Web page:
• Carlson R (2010). Familial hypercholesterolemia captures gene test controversies. Biotechnology healthcare, 7 (1), 8-9 PMID: 22478804
  • Chow WY, Taylor AM, Reid DG, Gallagher JA, & Duer MJ (2011). Collagen atomic scale molecular disorder in ochronotic cartilage from an alkaptonuria patient, observed by solid state NMR. Journal of inherited metabolic disease, 34 (6), 1137-40 PMID: 21735270
  • Maxwell PH, Wiesener MS, Chang GW, Clifford SC, Vaux EC, Cockman ME, Wykoff CC, Pugh CW, Maher ER, & Ratcliffe PJ (1999). The tumour suppressor protein VHL targets hypoxia-inducible factors for oxygen-dependent proteolysis. Nature, 399 (6733), 271-5 PMID: 10353251
  • Morral N, Bertranpetit J, Estivill X, Nunes V, Casals T, Giménez J, Reis A, Varon-Mateeva R, Macek M Jr, & Kalaydjieva L (1994). The origin of the major cystic fibrosis mutation (delta F508) in European populations. Nature genetics, 7 (2), 169-75 PMID: 7920636
  • Riordan JR (2005). Assembly of functional CFTR chloride channels. Annual review of physiology, 67, 701-18 PMID: 15709975
  • Taylor AM, Boyde A, Wilson PJ, Jarvis JC, Davidson JS, Hunt JA, Ranganath LR, & Gallagher JA (2011). The role of calcified cartilage and subchondral bone in the initiation and progression of ochronotic arthropathy in alkaptonuria. Arthritis and rheumatism, 63 (12), 3887-96 PMID: 22127706
  • Taylor AM, Boyde A, Davidson JS, Jarvis JC, Ranganath LR, & Gallagher JA (2012). Identification of trabecular excrescences, novel microanatomical structures, present in bone in osteoarthropathies. European cells & materials, 23 PMID: 22522284
  • Treharne KJ, Cassidy D, Goddard C, Colledge WH, Cassidy A, & Mehta A (2009). Epithelial IgG and its relationship to the loss of F508 in the common mutant form of the cystic fibrosis transmembrane conductance regulator. FEBS letters, 583 (15), 2493-9 PMID: 19596328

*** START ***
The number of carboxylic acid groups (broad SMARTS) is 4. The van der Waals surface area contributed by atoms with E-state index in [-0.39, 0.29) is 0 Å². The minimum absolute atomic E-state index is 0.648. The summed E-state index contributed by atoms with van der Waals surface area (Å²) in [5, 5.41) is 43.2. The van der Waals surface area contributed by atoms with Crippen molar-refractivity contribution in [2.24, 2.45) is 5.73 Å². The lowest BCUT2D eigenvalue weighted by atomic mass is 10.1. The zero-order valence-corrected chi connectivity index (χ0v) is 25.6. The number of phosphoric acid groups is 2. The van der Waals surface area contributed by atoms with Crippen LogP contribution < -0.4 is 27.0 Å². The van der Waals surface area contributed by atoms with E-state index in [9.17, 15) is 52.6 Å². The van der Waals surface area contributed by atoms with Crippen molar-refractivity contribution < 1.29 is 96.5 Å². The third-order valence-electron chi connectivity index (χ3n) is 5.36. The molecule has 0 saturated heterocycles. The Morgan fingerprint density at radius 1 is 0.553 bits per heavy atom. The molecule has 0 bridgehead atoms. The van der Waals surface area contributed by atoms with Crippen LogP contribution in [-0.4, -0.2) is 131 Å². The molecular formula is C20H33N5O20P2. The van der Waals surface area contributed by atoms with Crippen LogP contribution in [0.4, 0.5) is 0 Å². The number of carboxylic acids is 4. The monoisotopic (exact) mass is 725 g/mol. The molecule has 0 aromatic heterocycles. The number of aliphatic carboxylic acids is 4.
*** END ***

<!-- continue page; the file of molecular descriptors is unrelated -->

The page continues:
www.bhdsyndrome.org – the primary online resource for anyone interested in BHD Syndrome.

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2014 Crick Symposium on Rare Diseases

The Francis Crick Institute is a new multi-disciplinary medical research institute, and is due to open in 2015. It is a consortium of six UK organisations – the Medical Research Council, Cancer Research UK, the Wellcome Trust, University College London (UCL), Imperial College London, and King’s College London. The consortium members have committed to invest £650 million to establish the institute, which is expected to become a hub of medical research expertise and innovation. Rare diseases are high on the research agenda at the Crick Institute, and they recently hosted a symposium on rare diseases in London, with roughly 450 researchers in attendance.

Genetic research was a popular topic at the meeting, which is not surprising as 80% of rare diseases are thought to have a genetic cause. Currently, whole exome sequencing (WES) is performed more commonly than whole genome sequencing (WGS), as it is faster, cheaper and the results are more straight-forward to interpret. However, Professor Veronica van Heyningen, University of Edinburgh, presented data showing that non-coding mutations in the downstream regulatory region of Pax6 ablate its expression in the eye and cause the developmental eye disorder aniridia (Bhatia et al., 2013). As the cost of sequencing falls and analysis pipelines are improved, research projects will increasingly perform WGS and will likely find many more examples of pathogenic mutations affecting how genes are regulated.